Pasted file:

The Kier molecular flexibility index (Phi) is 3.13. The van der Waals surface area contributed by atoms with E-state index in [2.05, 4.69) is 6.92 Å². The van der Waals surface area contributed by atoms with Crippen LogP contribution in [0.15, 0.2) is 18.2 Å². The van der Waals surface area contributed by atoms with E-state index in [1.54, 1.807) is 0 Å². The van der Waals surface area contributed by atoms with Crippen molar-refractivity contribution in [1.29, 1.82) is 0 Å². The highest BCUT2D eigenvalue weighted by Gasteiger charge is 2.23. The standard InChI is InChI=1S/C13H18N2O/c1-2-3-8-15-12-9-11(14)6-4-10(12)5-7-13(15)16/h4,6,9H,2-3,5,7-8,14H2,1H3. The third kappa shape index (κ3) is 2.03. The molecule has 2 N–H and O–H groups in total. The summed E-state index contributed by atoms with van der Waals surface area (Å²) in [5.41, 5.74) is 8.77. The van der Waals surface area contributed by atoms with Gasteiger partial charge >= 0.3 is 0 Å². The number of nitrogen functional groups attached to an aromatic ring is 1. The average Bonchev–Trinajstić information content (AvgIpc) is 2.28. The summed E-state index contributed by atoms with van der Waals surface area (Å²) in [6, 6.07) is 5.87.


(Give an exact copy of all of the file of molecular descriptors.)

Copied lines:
The Kier molecular flexibility index (Phi) is 3.13. The van der Waals surface area contributed by atoms with E-state index in [2.05, 4.69) is 6.92 Å². The van der Waals surface area contributed by atoms with Crippen LogP contribution in [0.15, 0.2) is 18.2 Å². The van der Waals surface area contributed by atoms with E-state index in [1.54, 1.807) is 0 Å². The van der Waals surface area contributed by atoms with Crippen molar-refractivity contribution in [1.29, 1.82) is 0 Å². The highest BCUT2D eigenvalue weighted by Gasteiger charge is 2.23. The standard InChI is InChI=1S/C13H18N2O/c1-2-3-8-15-12-9-11(14)6-4-10(12)5-7-13(15)16/h4,6,9H,2-3,5,7-8,14H2,1H3. The third kappa shape index (κ3) is 2.03. The molecule has 2 N–H and O–H groups in total. The summed E-state index contributed by atoms with van der Waals surface area (Å²) in [5.41, 5.74) is 8.77. The van der Waals surface area contributed by atoms with Gasteiger partial charge >= 0.3 is 0 Å². The number of nitrogen functional groups attached to an aromatic ring is 1. The average Bonchev–Trinajstić information content (AvgIpc) is 2.28. The summed E-state index contributed by atoms with van der Waals surface area (Å²) in [6, 6.07) is 5.87.